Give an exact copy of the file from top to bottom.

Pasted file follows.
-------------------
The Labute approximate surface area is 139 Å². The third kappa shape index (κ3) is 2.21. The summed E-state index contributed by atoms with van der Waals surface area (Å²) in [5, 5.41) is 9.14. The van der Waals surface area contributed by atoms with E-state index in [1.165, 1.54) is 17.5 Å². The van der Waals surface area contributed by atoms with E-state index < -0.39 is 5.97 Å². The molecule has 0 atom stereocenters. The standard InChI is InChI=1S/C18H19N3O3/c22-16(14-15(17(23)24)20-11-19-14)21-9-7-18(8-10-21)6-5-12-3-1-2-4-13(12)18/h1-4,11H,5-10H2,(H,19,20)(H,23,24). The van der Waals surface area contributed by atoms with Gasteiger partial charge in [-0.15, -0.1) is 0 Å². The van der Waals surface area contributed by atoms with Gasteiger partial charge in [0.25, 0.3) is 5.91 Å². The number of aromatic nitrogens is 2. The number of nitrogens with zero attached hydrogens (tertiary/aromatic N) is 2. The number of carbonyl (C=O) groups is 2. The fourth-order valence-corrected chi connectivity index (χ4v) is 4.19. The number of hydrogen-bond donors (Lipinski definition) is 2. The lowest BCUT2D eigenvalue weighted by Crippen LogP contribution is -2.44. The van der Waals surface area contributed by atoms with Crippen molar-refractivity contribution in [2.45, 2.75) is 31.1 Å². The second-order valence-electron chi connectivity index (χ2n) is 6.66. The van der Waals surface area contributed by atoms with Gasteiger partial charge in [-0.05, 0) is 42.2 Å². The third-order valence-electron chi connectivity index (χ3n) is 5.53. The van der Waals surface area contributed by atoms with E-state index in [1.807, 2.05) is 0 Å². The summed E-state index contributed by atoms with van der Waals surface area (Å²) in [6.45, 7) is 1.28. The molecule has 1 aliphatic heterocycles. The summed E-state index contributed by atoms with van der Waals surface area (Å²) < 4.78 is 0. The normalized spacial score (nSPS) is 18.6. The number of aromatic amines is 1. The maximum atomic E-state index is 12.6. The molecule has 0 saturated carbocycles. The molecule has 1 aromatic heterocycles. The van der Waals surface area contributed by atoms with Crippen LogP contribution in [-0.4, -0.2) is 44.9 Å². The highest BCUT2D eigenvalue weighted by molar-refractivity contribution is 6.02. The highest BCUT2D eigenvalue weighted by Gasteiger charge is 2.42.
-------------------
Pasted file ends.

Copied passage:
The Labute approximate surface area is 139 Å². The third kappa shape index (κ3) is 2.21. The summed E-state index contributed by atoms with van der Waals surface area (Å²) in [5, 5.41) is 9.14. The van der Waals surface area contributed by atoms with E-state index in [1.165, 1.54) is 17.5 Å². The van der Waals surface area contributed by atoms with E-state index < -0.39 is 5.97 Å². The molecule has 0 atom stereocenters. The standard InChI is InChI=1S/C18H19N3O3/c22-16(14-15(17(23)24)20-11-19-14)21-9-7-18(8-10-21)6-5-12-3-1-2-4-13(12)18/h1-4,11H,5-10H2,(H,19,20)(H,23,24). The van der Waals surface area contributed by atoms with Gasteiger partial charge in [-0.15, -0.1) is 0 Å². The van der Waals surface area contributed by atoms with Gasteiger partial charge in [0.25, 0.3) is 5.91 Å². The number of aromatic nitrogens is 2. The number of nitrogens with zero attached hydrogens (tertiary/aromatic N) is 2. The number of carbonyl (C=O) groups is 2. The fourth-order valence-corrected chi connectivity index (χ4v) is 4.19. The number of hydrogen-bond donors (Lipinski definition) is 2. The lowest BCUT2D eigenvalue weighted by Crippen LogP contribution is -2.44. The van der Waals surface area contributed by atoms with Crippen molar-refractivity contribution in [2.45, 2.75) is 31.1 Å². The second-order valence-electron chi connectivity index (χ2n) is 6.66. The van der Waals surface area contributed by atoms with Gasteiger partial charge in [-0.05, 0) is 42.2 Å². The third-order valence-electron chi connectivity index (χ3n) is 5.53. The van der Waals surface area contributed by atoms with E-state index in [1.807, 2.05) is 0 Å². The summed E-state index contributed by atoms with van der Waals surface area (Å²) in [6.45, 7) is 1.28. The molecule has 1 aliphatic heterocycles. The summed E-state index contributed by atoms with van der Waals surface area (Å²) < 4.78 is 0. The normalized spacial score (nSPS) is 18.6. The number of aromatic amines is 1. The maximum atomic E-state index is 12.6. The molecule has 0 saturated carbocycles. The molecule has 1 aromatic heterocycles. The van der Waals surface area contributed by atoms with Crippen LogP contribution in [-0.4, -0.2) is 44.9 Å². The highest BCUT2D eigenvalue weighted by molar-refractivity contribution is 6.02. The highest BCUT2D eigenvalue weighted by Gasteiger charge is 2.42.